Recounts haven’t changed the results of extremely close races in the Missouri legislature, but, according to the Secretary of State’s office , do say something about our election system.
One Senate race and two House races decided by a margin of less than one percent have undergone recounts. Republican Jim Lembke might have lost six votes in the recount, but still won his senate race against Democrat Joan Barry by 70 votes.
Lembke garnered 44,216; Barry 44,146.
Nearly as close was Democrat Kenny Biermann’s upset of Republican incumbent Vicki Schneider in a St. Louis area representative race. The certified results give 10,950 votes to Biermann and 10,877 to Schneider, a 73-vote margin; one vote closer than prior to the recount.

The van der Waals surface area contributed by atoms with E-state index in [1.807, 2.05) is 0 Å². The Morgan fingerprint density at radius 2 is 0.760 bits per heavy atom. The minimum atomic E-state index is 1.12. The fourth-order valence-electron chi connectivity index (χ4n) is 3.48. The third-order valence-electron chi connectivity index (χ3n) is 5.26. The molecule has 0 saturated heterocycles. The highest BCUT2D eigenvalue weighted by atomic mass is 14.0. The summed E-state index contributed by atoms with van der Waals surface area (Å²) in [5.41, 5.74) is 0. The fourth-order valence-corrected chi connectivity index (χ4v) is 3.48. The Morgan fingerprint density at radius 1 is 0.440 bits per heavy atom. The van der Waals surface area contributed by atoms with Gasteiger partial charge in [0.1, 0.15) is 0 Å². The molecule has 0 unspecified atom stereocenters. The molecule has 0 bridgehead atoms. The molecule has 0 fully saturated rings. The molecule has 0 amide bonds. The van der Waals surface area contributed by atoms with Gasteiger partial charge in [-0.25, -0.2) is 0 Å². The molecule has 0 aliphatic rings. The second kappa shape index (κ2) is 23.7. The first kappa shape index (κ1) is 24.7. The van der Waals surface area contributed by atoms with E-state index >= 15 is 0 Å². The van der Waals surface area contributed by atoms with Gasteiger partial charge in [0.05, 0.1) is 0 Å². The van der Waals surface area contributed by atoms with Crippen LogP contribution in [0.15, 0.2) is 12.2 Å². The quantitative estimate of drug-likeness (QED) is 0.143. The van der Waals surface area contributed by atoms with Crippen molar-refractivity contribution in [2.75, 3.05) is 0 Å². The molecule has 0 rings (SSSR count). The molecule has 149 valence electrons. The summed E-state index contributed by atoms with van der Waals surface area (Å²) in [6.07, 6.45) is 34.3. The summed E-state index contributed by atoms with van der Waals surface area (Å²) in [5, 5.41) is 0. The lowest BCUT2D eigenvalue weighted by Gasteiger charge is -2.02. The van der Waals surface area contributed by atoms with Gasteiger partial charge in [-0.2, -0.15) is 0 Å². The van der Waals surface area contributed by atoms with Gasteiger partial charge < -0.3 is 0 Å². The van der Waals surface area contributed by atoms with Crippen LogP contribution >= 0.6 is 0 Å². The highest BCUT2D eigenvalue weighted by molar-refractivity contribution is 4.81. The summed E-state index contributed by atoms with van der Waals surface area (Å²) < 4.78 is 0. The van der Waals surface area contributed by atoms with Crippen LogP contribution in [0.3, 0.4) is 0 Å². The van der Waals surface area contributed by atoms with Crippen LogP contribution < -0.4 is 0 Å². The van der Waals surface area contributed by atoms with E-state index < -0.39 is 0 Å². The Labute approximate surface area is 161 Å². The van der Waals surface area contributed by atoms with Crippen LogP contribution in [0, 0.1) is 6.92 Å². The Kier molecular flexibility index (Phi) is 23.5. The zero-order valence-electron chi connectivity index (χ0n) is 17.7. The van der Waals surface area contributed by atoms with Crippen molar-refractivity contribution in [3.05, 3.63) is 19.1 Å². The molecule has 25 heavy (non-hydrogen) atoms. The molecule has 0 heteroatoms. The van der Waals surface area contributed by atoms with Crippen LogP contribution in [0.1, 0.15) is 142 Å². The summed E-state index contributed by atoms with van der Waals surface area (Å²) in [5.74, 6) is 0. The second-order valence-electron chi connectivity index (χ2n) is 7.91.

Republican Denny Hoskins won by a more comfortable 122 votes in his victory over Democrat Jim Jackson in a representative race in West-Central Missouri. Hoskins won 7,008 votes. Jackson received 6,886 votes.
Secretary of State spokesman Laura Egerdal says three recounts to determine races for the General Assembly demonstrate a closely divided electorate in Missouri. She notes the presidential race in Missouri was the closest since 1908. Republican John McCain took Missouri, barely. McCain received 1,445,814 votes to Democrat Barack Obama’s 1,441,911; a margin of 49.4% to 49.3%.
The Missouri vote was the closest of any in the country. Missouri doesn’t provide automatic recounts. The losing candidate can request a recount when the margin of victory falls within one percent. Obama could have requested a recount, but he had already secured enough electoral votes to win the presidency and his campaign declined the opportunity.